Thalo loves to promote artists and each month, we spotlight a member of our community!
This month we are pleased to have Marion Aitken as the thalo Spotlight Artist.
THALO TEAM: Can you give an "elevator pitch" of your work?
MARION AITKEN: My post-secondary education was in Scientific and Technical Illustration, because I love detail, accuracy and ‘functional’ art (art that communicates clearly). Though my subject matter varies widely, my work generally contains these elements: Realism; minute detail; vibrant colours/strong tonal range; and unique angle of view. My work tends to highlight a small section of a greater picture. For example, I prefer to paint an insect on a petal on a flower versus a flower garden landscape scene.
TT: What is your artwork about and what do you want people to take from it?
MA: I appreciate the small things in life – the little joys that are easy to skim over or miss. My paintings celebrate and draw attention to those small details. Without a vast number of intricate pieces, we wouldn’t have the grander “big” things in life, nature, or relationships. I hope my work can cause viewers to pause and observe some of those intricacies and therefore to see the value in little things.
"Opening Act" | Acrylic
TT: Which artists do you feel have influenced your art the most?
MA: I’ve always admired the realism that Robert Bateman captures. I love the clever, life-like, yet impossible mind-bending work Salvador Dali and M.C. Escher. There are so many amazingly gifted modern Artists, I am no doubt influenced to different degrees by all artists whose work I admire.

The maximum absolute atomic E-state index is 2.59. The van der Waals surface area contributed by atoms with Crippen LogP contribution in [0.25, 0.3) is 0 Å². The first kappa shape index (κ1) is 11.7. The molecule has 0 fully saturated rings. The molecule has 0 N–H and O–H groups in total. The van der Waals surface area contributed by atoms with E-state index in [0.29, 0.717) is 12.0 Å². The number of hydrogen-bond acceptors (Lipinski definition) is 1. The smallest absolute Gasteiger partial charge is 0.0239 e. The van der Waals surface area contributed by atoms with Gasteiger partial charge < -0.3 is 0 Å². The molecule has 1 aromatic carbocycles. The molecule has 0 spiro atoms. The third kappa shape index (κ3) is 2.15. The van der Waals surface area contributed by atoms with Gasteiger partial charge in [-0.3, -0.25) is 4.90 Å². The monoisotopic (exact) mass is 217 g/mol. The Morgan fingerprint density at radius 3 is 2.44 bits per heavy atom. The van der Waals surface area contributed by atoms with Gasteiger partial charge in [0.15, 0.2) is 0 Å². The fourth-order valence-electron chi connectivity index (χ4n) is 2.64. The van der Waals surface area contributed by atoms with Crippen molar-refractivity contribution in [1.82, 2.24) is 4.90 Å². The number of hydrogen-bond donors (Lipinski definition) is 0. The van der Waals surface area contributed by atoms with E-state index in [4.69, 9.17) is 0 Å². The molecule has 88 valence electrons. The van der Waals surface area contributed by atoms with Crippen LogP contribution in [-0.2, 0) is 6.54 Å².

TT: Do you have a preferred method of presentation for your artwork and why? (Examples: workshops, gallery shows, Instagram, etc.)
MA: I like for people to be able to see my work in person, so gallery exhibitions are ideal. Instagram or any form of digital media only captures so much. I want people to be able to get right up close and get lost in the detail. Once a man brought a magnifying glass to a vernissage of mine and, though it was odd, it was a big compliment that he wanted to spend the time scrutinizing the paintings that I had pored over to create!
TT: Out of all of your creations (or bodies of work) which one did/do you find the most cathartic in creating?
MA: No creation was especially cathartic to create. Almost every piece has a stage of being frustrating and challenging (tempting me to quit), as well as a much more enjoyable stage of coming together and fulfilling the vision I had before starting. To truly contain a “piece of me”, my work contains a range of my experiences, from the struggle to the satisfaction.
TT: When was your “Aha!” moment that led your work to where it is now?
MA: Late in high school when I learned there was such a thing as an Illustration Program, particularly a Technical Illustration program, in college was my “Aha” moment. I realized I could train in order to make a living creating functional, necessary art. It seemed to me that was a good fit for my dreams.
"Sumptuous" | Acrylic
TT: How has your work (or technique) changed over time?
MA: I’m getting faster! I have become less reliant on hours’ worth of penciling out my art on canvas before loading up a paintbrush. I still use temporary pencil grids and other techniques to accurately portray complex elements of a piece, but I’ve become more confident about following my intuition, and going with the flow more than I used to.
TT: How do you promote yourself and your art?
MA: My work can be seen on my Facebook page, as well as Instagram, and my website. I am working towards regularly posting videos on YouTube about my creative exploits. Occasionally I enjoy unexpected promotion when photographs of my exhibitions appear in local papers or magazines.